I Know Why the Caged Bird Sings | Study Guide

Maya Angelou

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Course Hero. "I Know Why the Caged Bird Sings Study Guide." Course Hero. 13 Oct. 2016. Web. 23 Apr. 2018. <https://www.coursehero.com/lit/I-Know-Why-the-Caged-Bird-Sings/>.

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Course Hero. (2016, October 13). I Know Why the Caged Bird Sings Study Guide. In Course Hero. Retrieved April 23, 2018, from https://www.coursehero.com/lit/I-Know-Why-the-Caged-Bird-Sings/

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Course Hero. "I Know Why the Caged Bird Sings Study Guide." October 13, 2016. Accessed April 23, 2018. https://www.coursehero.com/lit/I-Know-Why-the-Caged-Bird-Sings/.

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Course Hero, "I Know Why the Caged Bird Sings Study Guide," October 13, 2016, accessed April 23, 2018, https://www.coursehero.com/lit/I-Know-Why-the-Caged-Bird-Sings/.

I Know Why the Caged Bird Sings | Chapter 19 | Summary

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Summary

The General Store is jam-packed with local families who have come to listen to the radio broadcast of a boxing match between the Brown Bomber Joe Louis and a white boxer named Carnera. The crowd in the store is rooting for Louis. When it looks as if he's going down, Maya says, "My race groaned. It was our people falling." If Louis loses, she says, it will seem to validate the myths that African Americans are "stupid and ugly and lazy and dirty and that God Himself hated us and drawers of water, forever and ever, world without end." But Louis wins the match, and the people in the store celebrate the victory for more than an hour, happy in the knowledge that an African American man is capable of triumphing over a white man. The chapter ends with a dose of reality as Angelou mentions that people who lived far from the store had arranged to stay in town for the night because it could be dangerous "for a Black man and his family to be caught on a lonely country road" that night.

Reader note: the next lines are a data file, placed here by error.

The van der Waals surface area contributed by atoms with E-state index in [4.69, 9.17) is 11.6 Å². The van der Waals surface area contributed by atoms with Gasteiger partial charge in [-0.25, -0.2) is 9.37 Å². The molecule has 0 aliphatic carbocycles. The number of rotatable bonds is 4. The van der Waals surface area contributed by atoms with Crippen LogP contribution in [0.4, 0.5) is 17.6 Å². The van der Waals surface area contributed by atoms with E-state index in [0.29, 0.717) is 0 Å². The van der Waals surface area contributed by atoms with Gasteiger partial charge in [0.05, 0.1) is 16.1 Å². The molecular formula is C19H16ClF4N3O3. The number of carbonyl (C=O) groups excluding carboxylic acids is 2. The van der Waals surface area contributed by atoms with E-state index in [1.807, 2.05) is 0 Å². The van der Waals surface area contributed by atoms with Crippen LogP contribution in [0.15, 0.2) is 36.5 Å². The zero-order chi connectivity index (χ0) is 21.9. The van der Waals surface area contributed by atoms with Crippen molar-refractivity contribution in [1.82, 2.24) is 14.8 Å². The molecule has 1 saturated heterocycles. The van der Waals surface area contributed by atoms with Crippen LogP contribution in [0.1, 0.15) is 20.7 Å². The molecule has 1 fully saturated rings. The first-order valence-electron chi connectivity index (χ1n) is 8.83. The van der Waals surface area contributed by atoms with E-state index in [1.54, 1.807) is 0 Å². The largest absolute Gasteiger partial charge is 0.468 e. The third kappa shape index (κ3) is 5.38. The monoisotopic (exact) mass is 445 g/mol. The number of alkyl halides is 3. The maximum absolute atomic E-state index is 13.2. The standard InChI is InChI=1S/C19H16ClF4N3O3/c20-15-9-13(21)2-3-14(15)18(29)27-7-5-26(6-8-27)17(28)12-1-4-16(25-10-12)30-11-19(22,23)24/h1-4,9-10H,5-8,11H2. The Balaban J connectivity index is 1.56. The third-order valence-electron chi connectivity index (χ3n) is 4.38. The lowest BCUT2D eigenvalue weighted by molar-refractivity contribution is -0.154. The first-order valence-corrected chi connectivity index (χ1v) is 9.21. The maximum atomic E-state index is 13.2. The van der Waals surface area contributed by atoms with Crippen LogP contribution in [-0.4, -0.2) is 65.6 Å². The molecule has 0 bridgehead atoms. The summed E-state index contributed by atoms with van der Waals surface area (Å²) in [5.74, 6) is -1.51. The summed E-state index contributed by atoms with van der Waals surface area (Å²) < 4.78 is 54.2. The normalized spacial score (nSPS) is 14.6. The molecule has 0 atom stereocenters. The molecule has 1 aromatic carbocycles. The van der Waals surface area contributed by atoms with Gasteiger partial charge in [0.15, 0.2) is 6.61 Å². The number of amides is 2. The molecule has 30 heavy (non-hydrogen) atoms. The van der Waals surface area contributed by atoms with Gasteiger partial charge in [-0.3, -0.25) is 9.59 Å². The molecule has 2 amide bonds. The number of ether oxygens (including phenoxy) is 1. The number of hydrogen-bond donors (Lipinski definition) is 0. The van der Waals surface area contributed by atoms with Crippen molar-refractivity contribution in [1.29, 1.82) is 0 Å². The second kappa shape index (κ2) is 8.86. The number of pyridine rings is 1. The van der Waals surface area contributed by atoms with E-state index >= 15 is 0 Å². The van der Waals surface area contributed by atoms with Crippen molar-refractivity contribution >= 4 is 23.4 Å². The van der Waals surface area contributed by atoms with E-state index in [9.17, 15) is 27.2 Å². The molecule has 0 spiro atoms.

Analysis

For the African American community, Joe Louis is a symbol representing the hope of challenging and triumphing over white prejudice and oppression. In Maya's description of the fight, the white boxer's name isn't even mentioned until the fight is almost over. His name isn't important because he's only a symbol of racial dominance. Maya lists the myths about the inferiority of African Americans that were often used to try to justify racial discrimination. The hope is that a win by Louis will prove the untruth of these myths. In her narration, Angelou dramatizes the scene in the General Store during the fight, effectively conveying the excitement and the air of jubilation. At the end of the chapter, the reminder that danger lurks on the roads at night for African American families provides a sober dose of reality.

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